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The double quasar 0957+561 as a gravitational lens: further VLA observations

Naturevolume 286pages865866 (1980) | Download Citation



The twin quasars 0957+561 A,B, separated by only 6 arc s on the sky, have been shown to have nearly identical redshifts (ze 1.41, za1.39) by Walsh et al.1, who suggested that they were the double image of a single object, split by the gravitational refraction of an unseen massive intervening object. Further optical spectroscopy2 has confirmed the remarkable similarities of the emission and absorption spectra of the two quasars, and strengthened the case for a gravitational lens model. Radio maps at 6 cm made with the Cambridge 5-km telescope3 and with the VLA4 showed that, in addition to two unresolved sources coincident with the optical quasars, there were extended regions of radio emission, apparently associated with the north (A) quasar which greatly complicated the gravitational lens hypothesis. We now report a full 12-h synthesis made at the VLA at 6-cm wavelength5 which confirmed the earlier maps and showed additional features at lower flux levels. In particular, this map revealed two small radio ‘jets’, one close to each of the quasars. The absence of corresponding second images of either of these jets near the other quasar was used to rule out models in which the gravitator was located near the midpoint of the line between A and B (ref. 5).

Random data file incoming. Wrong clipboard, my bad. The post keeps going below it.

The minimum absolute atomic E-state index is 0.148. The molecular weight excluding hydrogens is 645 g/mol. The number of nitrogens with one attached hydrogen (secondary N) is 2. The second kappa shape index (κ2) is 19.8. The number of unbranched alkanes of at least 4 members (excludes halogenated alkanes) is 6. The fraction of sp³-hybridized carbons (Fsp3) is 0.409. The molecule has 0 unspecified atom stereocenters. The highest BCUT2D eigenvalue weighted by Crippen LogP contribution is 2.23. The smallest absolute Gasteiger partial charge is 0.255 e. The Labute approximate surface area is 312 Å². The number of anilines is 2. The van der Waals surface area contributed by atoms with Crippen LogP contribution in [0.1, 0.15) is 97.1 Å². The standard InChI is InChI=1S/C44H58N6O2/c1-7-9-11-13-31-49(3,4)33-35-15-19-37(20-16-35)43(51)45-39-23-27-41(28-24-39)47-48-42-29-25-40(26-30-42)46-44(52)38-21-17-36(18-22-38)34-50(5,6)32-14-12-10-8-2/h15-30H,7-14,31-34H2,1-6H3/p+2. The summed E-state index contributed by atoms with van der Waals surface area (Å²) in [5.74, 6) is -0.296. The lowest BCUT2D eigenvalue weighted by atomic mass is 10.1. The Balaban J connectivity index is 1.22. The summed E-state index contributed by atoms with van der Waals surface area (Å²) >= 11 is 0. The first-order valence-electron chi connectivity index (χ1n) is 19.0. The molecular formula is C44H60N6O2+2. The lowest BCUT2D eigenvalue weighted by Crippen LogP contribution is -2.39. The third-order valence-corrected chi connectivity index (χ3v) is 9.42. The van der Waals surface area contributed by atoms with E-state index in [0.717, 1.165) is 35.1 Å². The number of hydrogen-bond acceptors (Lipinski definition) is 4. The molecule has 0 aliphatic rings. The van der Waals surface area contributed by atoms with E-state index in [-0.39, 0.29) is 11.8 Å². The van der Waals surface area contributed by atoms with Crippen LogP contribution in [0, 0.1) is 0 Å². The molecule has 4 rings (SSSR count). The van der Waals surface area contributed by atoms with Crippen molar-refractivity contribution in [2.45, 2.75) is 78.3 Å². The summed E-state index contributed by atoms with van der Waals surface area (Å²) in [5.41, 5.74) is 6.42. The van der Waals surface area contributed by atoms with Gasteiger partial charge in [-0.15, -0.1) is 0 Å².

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  1. Department of Physics, Massachusetts Institute of Technology, Cambridge, Massachusetts, 02139

    • P. E. Greenfield
    •  & B. F. Burke
  2. Brandeis University, Waltham, Massachusetts, 02254

    • D. H. Roberts


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